Communication and Culture

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Communication is an intricate mosaic composed of parts that are distinct yet interrelated. All of the parts work together to create the whole of communication. It is therefore essential, in an age of globalization and with the increasing economic, political and cultural integration and interdependence of diverse cultures, that we pay attention to diversity. We must recognize and value differences such as age, gender, race, ethnicity, religion, education, marital status, sexual orientation and income. The need has been created for us to become multiculturalists – persons respectful of and engaged with people from distinctly different cultures.

Effective communication and the ability to understand cultural differences are skills that are important to success in the workplace. How we formulate and interpret messages depends on our culture. Cultural diversity influences the meanings we attribute to communication. Cultural differences exist not only between persons who speak different languages but also between persons who speak the same language. Every cultural group has its own rules or preferences for interaction. When these are ignored or unknown, we are likely to misinterpret the meaning of messages received and miscalculate the impact of messages sent.

There is a positive relationship between the ability to communicate and career success. Culturally competent employees know how to make communication work. The ability to speak so that others listen, listen when others speak, critically evaluate what you read and hear, adapt to differences in intercultural perspectives, handle conflict, solve problems and make sound decisions is important to career advancement.

Tips for Building Cultural Communication Skills

  • Become more conscious of your communication.
  • Become aware of the messages you send and receive, both verbal and nonverbal.
  • Become more aware of others' communication.
  • Use empathy—knowing where someone else is coming from, or walking in his or her shoes.
  • Improve your observation skills to build better intercultural relationships.
  • Expand your intercultural communication repertoire.
  • Step outside your communication comfort zone and look at things in a different light.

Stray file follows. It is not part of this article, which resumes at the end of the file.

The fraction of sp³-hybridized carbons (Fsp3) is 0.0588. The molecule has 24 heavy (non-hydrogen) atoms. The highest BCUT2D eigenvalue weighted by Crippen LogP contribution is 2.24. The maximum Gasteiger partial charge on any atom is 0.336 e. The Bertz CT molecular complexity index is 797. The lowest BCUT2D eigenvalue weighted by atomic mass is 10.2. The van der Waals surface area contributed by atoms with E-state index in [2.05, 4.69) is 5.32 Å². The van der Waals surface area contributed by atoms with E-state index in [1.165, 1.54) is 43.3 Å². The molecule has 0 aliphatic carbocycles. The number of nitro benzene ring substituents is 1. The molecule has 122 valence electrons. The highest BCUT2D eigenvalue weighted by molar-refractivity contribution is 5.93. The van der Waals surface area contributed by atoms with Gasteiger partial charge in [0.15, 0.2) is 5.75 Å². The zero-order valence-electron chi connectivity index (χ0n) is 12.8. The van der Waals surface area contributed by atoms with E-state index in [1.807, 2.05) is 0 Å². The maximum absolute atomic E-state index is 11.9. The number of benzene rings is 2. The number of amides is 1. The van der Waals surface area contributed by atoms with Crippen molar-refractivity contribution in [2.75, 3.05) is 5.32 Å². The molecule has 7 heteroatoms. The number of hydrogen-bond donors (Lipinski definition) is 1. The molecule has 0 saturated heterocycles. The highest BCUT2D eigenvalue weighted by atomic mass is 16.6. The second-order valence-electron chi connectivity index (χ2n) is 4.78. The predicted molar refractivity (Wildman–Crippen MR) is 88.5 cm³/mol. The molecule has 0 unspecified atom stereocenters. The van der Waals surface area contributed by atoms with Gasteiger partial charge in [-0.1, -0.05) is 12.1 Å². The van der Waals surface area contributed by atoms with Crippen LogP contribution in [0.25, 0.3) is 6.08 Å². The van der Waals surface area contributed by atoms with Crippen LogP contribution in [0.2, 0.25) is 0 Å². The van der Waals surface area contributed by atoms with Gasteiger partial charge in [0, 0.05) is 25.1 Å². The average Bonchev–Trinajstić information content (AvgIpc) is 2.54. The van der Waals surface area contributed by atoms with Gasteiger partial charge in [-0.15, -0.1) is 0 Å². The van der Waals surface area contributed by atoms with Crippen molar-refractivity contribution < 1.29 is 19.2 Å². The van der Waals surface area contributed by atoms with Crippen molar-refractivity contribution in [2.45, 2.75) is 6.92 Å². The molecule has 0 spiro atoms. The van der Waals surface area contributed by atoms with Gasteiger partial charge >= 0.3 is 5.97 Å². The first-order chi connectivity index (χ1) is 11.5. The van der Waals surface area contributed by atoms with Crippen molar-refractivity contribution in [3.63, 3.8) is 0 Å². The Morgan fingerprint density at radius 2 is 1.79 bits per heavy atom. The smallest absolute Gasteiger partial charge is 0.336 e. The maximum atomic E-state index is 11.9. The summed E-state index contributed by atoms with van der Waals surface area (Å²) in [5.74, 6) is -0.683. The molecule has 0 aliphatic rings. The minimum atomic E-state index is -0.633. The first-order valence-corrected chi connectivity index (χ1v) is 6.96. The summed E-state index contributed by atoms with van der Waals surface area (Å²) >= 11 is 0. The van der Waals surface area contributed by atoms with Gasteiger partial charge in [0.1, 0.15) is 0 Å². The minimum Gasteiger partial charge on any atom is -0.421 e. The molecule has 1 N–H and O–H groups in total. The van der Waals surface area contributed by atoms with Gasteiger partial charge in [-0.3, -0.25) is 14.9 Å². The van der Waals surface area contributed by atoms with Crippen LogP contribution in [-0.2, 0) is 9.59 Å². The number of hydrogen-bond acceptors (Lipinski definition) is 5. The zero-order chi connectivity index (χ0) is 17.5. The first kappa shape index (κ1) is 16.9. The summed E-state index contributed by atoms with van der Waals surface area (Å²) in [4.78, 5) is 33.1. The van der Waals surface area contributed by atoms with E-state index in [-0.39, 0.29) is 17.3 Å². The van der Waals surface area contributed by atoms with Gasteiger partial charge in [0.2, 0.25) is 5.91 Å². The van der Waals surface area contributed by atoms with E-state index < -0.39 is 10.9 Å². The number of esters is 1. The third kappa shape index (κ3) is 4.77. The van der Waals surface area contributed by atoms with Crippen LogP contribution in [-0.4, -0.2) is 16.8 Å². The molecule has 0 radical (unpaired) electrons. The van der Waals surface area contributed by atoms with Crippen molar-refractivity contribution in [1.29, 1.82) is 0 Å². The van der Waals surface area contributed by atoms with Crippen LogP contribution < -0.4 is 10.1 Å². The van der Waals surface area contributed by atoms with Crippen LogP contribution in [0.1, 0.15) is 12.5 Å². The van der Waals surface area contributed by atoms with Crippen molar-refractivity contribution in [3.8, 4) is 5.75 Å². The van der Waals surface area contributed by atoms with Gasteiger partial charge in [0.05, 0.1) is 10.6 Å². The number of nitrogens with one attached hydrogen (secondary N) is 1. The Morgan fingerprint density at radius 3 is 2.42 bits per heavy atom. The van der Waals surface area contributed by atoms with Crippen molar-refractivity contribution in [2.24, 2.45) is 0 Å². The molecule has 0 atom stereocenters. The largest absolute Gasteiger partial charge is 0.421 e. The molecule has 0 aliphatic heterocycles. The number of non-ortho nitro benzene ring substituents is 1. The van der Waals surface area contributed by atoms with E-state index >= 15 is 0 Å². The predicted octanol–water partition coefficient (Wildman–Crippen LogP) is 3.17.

• Question ideas and assumptions you have held or have not thought about.
  • Become more flexible in your communication.
  • Refrain from formulating expectations based solely on your own culture.
  • Improve relations among people by forming coalitions and being an advocate for others.
  • Identify the ways in which your workplace is diverse. Are there differences in race, ethnicity, gender, age and physical ability? Are there different values and communication styles that accompany this diversity?
  • Identify the different cultural values in your workplace. What are the dominant values that are expressed? Are these similar to those values with which you were reared? Are they in conflict with your own values or the values of other employees?
  • Identify the communication style differences in the workplace.
  • Be flexible; try to see other people’s point of view. Practice being patient – a diverse workplace requires more empathy and understanding and takes time to achieve.
  • Be an advocate for people who are not being treated fairly in the workplace to ensure that the legal standards for EEO laws are being met.


Appiah, K. S. (2006) Cosmopolitanism: Ethics in A World of Strangers. New York: Norton.

Howell, W. S. (1981) The Empathic Communicator. Belmont, CA: Wadsworth.

Hutcheson, R. (2006) A nation of immigrants, with mixed feeling. Philadelphia Inquirer. p. A01.

Johannesen, R. L. (2002) Ethics in Human Communication Prospect Heights, Il: Waveland Press.

Roediger, D. R. (1999) The Wages of Whiteness: Race and the Making of the American Working Class. New York: Verso

Stratosta, W. J., & Chen, G.M. (2005) Intercultural Listening: Collected Reflections, Collated Refractions. National Communication Association.

Webster, Y. O. (1992) The Racialization of America. New York: St Martin’s Press.

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